(1) The nature of replation ship between the individual predictors and the response. It tells you graphically whether the relationship is linear, increasing, decreasing, non-linear or whatever the case may be.
(2) Whether there is any interaction between two predictors. Suppose you are looking at the profile plot of Y against X1 by fixing X2 at a value 10. Then you look at the same profile plot by fixing X2 at some other value, say 20. Now suppose you find that the shape of the profile plot changes drastically (say from increasing to decreasing, from linear to non-linear etc.) as you change the X2 from 10 to 20. This observation tell you that there is an interaction between the predictors X1 and X2. The effect of X1 on Y is not same at all levels of X2. It varies depending on at which value the predictor X2 is set.
Profile plots for Classification problem is slightly different. Suppose your class variable has k categories. Then model predicts scores
for each of these k categories. The final category predicted by the model is the one with highest score. Here each of these k score functions are p-dimensional surfaces. So here we plot k profiles, one for each of the class categories. The plots taken together tell you how the scores vary with the predictor.
If you are generating profile against a categorical predictor, then
instead of a curve the application generates bar chart - one bar for each category of the categorical predictor. The height of the bar is predicted Y for prediction problems and the predicted Scores for the Classification problem.
In case of Classification problems, application generates Lift Chart for the fitted model. As we described above - for Class variable with k categories - model simulataneously predicts k Scores - one for each category.
If we take a paricular Class category, say category i and look at its Score, we would expect (for a good model), for observation receiving high scores are the ones which actually belong to Class category i. So we sort the data according to this score from high score to low score. After sorting we look at top n observations and count what % of total "Category-i" observations we have captured. We plot the % of "Non- Category-i" against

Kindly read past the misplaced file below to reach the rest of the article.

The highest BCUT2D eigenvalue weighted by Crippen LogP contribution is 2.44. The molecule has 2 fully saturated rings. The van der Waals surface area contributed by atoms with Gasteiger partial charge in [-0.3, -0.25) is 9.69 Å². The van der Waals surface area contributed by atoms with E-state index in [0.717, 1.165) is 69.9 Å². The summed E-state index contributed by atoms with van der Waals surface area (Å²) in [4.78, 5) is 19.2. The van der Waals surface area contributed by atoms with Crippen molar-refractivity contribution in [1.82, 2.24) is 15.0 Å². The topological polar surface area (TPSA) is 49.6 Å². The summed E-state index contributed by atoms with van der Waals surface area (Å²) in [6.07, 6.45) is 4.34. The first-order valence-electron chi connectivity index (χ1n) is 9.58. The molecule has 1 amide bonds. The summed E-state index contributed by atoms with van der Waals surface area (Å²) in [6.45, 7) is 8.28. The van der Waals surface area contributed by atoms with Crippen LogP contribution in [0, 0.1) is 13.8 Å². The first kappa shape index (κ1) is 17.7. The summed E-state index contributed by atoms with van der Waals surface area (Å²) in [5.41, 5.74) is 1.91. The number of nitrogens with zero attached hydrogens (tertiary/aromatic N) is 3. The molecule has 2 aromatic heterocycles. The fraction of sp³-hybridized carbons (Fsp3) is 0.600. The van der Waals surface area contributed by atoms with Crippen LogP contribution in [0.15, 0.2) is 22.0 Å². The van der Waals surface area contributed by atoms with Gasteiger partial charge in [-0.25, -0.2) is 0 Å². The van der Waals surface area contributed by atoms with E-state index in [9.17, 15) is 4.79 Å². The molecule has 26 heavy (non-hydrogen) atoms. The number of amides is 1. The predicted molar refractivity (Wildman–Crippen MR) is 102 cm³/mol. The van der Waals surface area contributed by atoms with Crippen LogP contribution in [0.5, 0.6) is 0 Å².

% of "Category-i" as we vary n from 1 to the total
number of datapoints. This is the Lift Chart for "Category-i".
Lift chart essentially shows the discriminatory power of the fitted model in discriminating between Non- Category-i and "Category-i". Lift chart is also knows as Receiver's Operating Curve (ROC) . It tells you- if you are trying to capture - say 90% of Category-i of your sample, then what %
of Non-Category-i is also captured by the model by mistake.
The best possible scenario occurs when the model is able to
capture all (100%) Category-i without capturing any (0%) Non-Category-i. However for large real life Classification problems, that happens rarely.
Last but not the least, once the training is over, you have the option of
saving the model in a separate workbook.
This might not seem like a big deal. After all we all know how to cut-paste
from one workbook to another. However, this option means that you have a neural network model nicely set up in an Excel file, cells connected with formulae, all ready to go.
You can just feed-in a new input in a specific range of cells and you get the model
output in another range of cells. Though it's not a big deal, setting up these formulae
could be a bit of nuisance - which the application performs happily. I guess you will
better appreciate this feature, when you actually use it.
When you save the model in a separate workbook, along with the model